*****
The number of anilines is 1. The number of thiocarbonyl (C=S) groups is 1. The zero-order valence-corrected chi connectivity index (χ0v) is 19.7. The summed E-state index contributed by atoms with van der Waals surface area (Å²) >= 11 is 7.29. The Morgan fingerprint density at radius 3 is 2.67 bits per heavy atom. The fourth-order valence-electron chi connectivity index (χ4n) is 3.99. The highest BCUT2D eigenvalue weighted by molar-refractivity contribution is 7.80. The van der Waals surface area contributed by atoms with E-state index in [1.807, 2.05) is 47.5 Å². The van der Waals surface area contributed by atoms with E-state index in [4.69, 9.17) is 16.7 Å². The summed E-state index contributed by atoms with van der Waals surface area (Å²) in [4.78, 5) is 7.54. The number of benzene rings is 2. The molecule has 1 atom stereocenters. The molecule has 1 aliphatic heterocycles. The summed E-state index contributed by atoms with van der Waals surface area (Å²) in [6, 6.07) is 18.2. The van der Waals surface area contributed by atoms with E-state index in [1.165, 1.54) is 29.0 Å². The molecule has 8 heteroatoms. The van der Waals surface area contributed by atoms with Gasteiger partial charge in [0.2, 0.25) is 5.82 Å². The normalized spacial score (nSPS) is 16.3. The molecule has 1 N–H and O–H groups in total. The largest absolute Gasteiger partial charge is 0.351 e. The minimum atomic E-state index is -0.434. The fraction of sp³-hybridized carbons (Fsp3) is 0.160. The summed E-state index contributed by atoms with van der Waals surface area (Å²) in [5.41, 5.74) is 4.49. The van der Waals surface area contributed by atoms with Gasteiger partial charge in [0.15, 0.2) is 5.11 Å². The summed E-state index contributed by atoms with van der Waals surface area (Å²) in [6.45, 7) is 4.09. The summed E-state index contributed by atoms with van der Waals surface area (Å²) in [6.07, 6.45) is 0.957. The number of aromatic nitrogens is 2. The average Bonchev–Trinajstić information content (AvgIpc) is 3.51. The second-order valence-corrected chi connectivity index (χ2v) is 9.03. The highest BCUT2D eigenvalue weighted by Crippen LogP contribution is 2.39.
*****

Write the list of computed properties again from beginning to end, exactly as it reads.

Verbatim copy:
The number of anilines is 1. The number of thiocarbonyl (C=S) groups is 1. The zero-order valence-corrected chi connectivity index (χ0v) is 19.7. The summed E-state index contributed by atoms with van der Waals surface area (Å²) >= 11 is 7.29. The Morgan fingerprint density at radius 3 is 2.67 bits per heavy atom. The fourth-order valence-electron chi connectivity index (χ4n) is 3.99. The highest BCUT2D eigenvalue weighted by molar-refractivity contribution is 7.80. The van der Waals surface area contributed by atoms with E-state index in [1.807, 2.05) is 47.5 Å². The van der Waals surface area contributed by atoms with E-state index in [4.69, 9.17) is 16.7 Å². The summed E-state index contributed by atoms with van der Waals surface area (Å²) in [4.78, 5) is 7.54. The number of benzene rings is 2. The molecule has 1 atom stereocenters. The molecule has 1 aliphatic heterocycles. The summed E-state index contributed by atoms with van der Waals surface area (Å²) in [6, 6.07) is 18.2. The van der Waals surface area contributed by atoms with E-state index in [1.165, 1.54) is 29.0 Å². The molecule has 8 heteroatoms. The van der Waals surface area contributed by atoms with Gasteiger partial charge in [0.2, 0.25) is 5.82 Å². The normalized spacial score (nSPS) is 16.3. The molecule has 1 N–H and O–H groups in total. The largest absolute Gasteiger partial charge is 0.351 e. The minimum atomic E-state index is -0.434. The fraction of sp³-hybridized carbons (Fsp3) is 0.160. The summed E-state index contributed by atoms with van der Waals surface area (Å²) in [5.41, 5.74) is 4.49. The van der Waals surface area contributed by atoms with Gasteiger partial charge in [0.15, 0.2) is 5.11 Å². The summed E-state index contributed by atoms with van der Waals surface area (Å²) in [6.45, 7) is 4.09. The summed E-state index contributed by atoms with van der Waals surface area (Å²) in [6.07, 6.45) is 0.957. The number of aromatic nitrogens is 2. The average Bonchev–Trinajstić information content (AvgIpc) is 3.51. The second-order valence-corrected chi connectivity index (χ2v) is 9.03. The highest BCUT2D eigenvalue weighted by Crippen LogP contribution is 2.39.